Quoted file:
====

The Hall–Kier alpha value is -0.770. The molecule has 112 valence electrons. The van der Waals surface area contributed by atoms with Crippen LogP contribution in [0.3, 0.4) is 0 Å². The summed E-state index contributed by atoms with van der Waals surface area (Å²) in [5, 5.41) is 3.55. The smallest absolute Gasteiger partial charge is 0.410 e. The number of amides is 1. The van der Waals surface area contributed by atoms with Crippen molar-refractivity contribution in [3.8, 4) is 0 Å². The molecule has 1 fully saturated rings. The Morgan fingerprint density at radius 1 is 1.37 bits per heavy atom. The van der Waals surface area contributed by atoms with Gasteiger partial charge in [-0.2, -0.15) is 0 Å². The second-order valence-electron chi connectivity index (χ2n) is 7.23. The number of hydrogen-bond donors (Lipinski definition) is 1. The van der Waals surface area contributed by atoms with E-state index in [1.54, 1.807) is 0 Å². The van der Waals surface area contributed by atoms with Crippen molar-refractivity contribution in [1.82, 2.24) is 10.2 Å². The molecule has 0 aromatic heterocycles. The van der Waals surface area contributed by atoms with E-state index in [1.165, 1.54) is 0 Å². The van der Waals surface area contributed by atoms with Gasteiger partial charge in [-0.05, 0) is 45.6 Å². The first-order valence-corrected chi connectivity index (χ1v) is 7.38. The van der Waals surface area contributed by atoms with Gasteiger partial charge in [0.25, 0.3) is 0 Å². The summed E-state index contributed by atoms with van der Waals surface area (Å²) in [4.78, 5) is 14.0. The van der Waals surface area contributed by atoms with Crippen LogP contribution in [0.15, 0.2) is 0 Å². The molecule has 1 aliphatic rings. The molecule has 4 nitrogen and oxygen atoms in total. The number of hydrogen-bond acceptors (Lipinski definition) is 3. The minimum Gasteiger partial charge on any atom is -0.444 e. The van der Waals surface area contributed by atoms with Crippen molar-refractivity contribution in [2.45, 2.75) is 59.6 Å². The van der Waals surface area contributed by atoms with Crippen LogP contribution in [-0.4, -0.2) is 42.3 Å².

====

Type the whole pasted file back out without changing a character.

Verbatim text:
The Hall–Kier alpha value is -0.770. The molecule has 112 valence electrons. The van der Waals surface area contributed by atoms with Crippen LogP contribution in [0.3, 0.4) is 0 Å². The summed E-state index contributed by atoms with van der Waals surface area (Å²) in [5, 5.41) is 3.55. The smallest absolute Gasteiger partial charge is 0.410 e. The number of amides is 1. The van der Waals surface area contributed by atoms with Crippen molar-refractivity contribution in [3.8, 4) is 0 Å². The molecule has 1 fully saturated rings. The Morgan fingerprint density at radius 1 is 1.37 bits per heavy atom. The van der Waals surface area contributed by atoms with Gasteiger partial charge in [-0.2, -0.15) is 0 Å². The second-order valence-electron chi connectivity index (χ2n) is 7.23. The number of hydrogen-bond donors (Lipinski definition) is 1. The van der Waals surface area contributed by atoms with E-state index in [1.54, 1.807) is 0 Å². The van der Waals surface area contributed by atoms with Crippen molar-refractivity contribution in [1.82, 2.24) is 10.2 Å². The molecule has 0 aromatic heterocycles. The van der Waals surface area contributed by atoms with E-state index in [1.165, 1.54) is 0 Å². The van der Waals surface area contributed by atoms with Gasteiger partial charge in [-0.05, 0) is 45.6 Å². The first-order valence-corrected chi connectivity index (χ1v) is 7.38. The van der Waals surface area contributed by atoms with Gasteiger partial charge in [0.25, 0.3) is 0 Å². The summed E-state index contributed by atoms with van der Waals surface area (Å²) in [4.78, 5) is 14.0. The van der Waals surface area contributed by atoms with Crippen LogP contribution in [0.15, 0.2) is 0 Å². The molecule has 1 aliphatic rings. The molecule has 4 nitrogen and oxygen atoms in total. The number of hydrogen-bond acceptors (Lipinski definition) is 3. The minimum Gasteiger partial charge on any atom is -0.444 e. The van der Waals surface area contributed by atoms with Crippen molar-refractivity contribution in [2.45, 2.75) is 59.6 Å². The van der Waals surface area contributed by atoms with Crippen LogP contribution in [-0.4, -0.2) is 42.3 Å².